Metastatic bladder cancer is associated with a very poor prognosis—the survival rate at 5 years is less than 10%. New research into how bladder cancer spreads to the lung, reported by Dan Theodorescu and colleagues in the Journal of Clinical Investigation, might pave the way for new treatment strategies to prevent metastasis.

Back in 2002, Theodorescu and his group reported their discovery of RhoGDI2 (RhoGTP dissociation inhibitor 2) as a suppressor of metastasis in human bladder cancer cell lines. As well as demonstrating that it could inhibit experimental lung metastasis, they also found that RhoGDI2 expression in patients with bladder cancer was inversely proportional to survival.

In this new study, researchers set out to investigate the mechanics of how RhoGDI2 exerts its suppressive effect using a variety of complementary pharmacological and genetic models in vivo and in vitro. First, they found a strong negative correlation between the expression of RhoGDI2 and versican (VCAN), a chemoattractant and component of the extracellular matrix. Accordingly, high expression of VCAN was found to be associated with poor prognosis in patients with bladder cancer.

Further experiments revealed that VCAN has a critical role in metastatic colonization of the lung, attracting macrophages from bone marrow to the metastatic site. During the early stages of metastasis, macrophages provide support to cancer cells, allowing them to gain a foothold in the lung and promoting their growth into a clinically significant tumor.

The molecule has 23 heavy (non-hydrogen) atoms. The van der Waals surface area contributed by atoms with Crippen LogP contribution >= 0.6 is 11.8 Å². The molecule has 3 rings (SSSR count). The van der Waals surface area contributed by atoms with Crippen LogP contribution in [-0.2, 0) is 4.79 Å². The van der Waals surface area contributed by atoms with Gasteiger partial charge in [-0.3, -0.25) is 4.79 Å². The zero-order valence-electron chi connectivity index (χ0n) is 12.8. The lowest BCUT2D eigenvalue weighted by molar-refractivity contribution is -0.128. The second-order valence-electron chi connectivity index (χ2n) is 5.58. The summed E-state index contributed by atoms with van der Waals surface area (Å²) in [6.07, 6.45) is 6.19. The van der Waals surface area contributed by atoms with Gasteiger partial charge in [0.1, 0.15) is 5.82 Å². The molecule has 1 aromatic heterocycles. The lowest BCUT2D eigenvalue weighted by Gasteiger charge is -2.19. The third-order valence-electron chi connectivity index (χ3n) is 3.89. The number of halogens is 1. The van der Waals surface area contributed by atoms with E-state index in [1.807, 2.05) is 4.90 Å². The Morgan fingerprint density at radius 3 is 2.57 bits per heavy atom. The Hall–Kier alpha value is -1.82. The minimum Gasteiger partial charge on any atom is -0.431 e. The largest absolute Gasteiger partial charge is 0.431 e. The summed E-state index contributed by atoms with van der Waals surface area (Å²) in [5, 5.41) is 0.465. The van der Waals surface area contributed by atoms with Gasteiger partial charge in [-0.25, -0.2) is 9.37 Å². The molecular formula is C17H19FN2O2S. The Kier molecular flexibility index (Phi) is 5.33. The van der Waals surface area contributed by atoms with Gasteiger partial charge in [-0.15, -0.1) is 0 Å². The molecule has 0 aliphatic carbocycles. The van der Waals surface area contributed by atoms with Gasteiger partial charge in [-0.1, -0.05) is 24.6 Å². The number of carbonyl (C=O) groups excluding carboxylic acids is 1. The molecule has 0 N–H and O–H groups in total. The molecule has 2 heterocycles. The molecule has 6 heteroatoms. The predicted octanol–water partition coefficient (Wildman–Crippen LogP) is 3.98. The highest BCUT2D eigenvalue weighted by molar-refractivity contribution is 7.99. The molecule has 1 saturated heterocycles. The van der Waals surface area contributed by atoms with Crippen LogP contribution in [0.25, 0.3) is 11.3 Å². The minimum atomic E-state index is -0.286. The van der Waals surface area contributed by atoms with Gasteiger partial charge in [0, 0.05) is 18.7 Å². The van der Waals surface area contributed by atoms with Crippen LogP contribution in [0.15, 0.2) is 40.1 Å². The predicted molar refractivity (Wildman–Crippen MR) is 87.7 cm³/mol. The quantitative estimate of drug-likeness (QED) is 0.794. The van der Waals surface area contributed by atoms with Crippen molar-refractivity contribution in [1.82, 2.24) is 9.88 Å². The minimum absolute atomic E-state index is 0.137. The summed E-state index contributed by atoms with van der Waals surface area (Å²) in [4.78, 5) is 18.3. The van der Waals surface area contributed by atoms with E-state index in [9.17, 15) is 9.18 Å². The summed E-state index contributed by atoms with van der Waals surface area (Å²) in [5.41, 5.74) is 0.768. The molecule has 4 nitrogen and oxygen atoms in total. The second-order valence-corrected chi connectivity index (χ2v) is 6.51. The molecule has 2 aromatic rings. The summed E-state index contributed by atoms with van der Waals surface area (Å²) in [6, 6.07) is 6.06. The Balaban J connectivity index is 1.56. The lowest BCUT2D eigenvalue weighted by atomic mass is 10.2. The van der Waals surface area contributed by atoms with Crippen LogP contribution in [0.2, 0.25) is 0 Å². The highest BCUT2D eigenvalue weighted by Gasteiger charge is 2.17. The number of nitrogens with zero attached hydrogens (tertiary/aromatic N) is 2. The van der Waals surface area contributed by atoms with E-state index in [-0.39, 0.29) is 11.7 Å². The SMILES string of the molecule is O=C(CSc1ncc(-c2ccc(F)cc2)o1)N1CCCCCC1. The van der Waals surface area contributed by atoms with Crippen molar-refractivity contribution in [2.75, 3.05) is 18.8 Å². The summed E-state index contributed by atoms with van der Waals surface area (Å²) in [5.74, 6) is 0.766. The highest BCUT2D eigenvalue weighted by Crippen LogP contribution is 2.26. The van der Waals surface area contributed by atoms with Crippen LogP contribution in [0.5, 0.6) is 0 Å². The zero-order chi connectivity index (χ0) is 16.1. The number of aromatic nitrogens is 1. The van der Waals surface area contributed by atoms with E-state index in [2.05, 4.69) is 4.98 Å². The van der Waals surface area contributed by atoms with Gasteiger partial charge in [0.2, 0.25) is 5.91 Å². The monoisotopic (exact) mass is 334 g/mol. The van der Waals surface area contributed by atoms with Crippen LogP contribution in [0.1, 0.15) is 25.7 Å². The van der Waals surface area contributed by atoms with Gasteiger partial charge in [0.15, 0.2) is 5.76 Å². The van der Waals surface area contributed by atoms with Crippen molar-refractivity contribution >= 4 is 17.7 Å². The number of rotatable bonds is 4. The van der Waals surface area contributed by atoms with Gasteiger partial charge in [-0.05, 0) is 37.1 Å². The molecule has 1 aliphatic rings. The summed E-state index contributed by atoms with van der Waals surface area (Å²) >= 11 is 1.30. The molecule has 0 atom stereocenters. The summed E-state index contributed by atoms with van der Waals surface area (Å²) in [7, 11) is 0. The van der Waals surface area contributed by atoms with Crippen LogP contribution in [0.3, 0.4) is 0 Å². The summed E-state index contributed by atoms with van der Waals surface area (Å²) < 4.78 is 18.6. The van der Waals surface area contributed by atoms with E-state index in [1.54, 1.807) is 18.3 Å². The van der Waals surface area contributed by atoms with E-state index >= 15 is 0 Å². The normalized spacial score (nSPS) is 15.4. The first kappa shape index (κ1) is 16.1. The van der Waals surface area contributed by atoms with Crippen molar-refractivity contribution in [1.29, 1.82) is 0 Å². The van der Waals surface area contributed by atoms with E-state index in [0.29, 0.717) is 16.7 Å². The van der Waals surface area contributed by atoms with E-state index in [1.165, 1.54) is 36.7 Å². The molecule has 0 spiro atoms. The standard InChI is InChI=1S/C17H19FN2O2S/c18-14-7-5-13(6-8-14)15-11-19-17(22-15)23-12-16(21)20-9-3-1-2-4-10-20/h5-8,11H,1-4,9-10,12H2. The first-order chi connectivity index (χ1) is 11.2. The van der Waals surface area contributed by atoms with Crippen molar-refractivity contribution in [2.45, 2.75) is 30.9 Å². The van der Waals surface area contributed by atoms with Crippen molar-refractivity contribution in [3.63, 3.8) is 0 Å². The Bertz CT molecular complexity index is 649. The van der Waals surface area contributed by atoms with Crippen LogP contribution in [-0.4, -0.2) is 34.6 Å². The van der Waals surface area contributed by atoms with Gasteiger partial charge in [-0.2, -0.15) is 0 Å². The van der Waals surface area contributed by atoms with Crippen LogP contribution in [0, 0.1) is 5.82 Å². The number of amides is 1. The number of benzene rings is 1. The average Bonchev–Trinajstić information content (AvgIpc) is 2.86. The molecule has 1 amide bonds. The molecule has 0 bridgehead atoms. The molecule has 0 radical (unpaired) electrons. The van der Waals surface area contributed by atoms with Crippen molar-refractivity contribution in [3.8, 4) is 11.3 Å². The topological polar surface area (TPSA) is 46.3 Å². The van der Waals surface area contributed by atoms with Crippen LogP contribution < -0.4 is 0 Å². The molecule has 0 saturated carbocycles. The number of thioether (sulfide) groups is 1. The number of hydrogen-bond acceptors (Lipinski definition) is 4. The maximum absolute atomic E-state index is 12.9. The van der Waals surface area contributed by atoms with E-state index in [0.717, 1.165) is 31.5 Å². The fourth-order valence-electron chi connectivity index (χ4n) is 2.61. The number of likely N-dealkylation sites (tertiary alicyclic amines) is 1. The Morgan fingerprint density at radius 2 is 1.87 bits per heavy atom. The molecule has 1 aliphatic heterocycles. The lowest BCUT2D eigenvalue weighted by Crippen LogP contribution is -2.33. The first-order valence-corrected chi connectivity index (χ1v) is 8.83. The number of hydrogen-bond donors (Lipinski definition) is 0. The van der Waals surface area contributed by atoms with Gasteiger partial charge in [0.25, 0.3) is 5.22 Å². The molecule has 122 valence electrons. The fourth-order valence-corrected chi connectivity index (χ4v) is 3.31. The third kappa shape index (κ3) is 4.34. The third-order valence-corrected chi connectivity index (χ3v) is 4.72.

The team's key finding, however, was that RhoGDI2 is responsible for downregulating VCAN expression, thus suppressing macrophage infiltration and preventing the growth and survival of cancer cells in the lung. “This is a novel mechanism of metastasis suppression in bladder cancer,” says Theodorescu. “RhoGDI2 harnesses the microenvironment and the immune system in a way that might be utilized therapeutically.”

Researchers found that the ability of VCAN to attract macrophages depends on the chemokine CCL2, and drugs that inhibit its receptor (CCR2) are already in clinical trials for other conditions. Theodorescu told Nature Reviews Urology that he is now establishing a clinical trial of CCR2 inhibitors in combination with endothelin inhibitors in patients with bladder cancer. Previous data have also implicated endothelin signaling downstream of RhoGDI2 in this setting.

Theodorescu is quick to point out that such a treatment strategy would only be feasible in the adjuvant setting, when patients have no detectable metastasis but might harbor micrometastases. Macrophages are probably much less important in the maintenance of established metastatic tumors than in tumor development.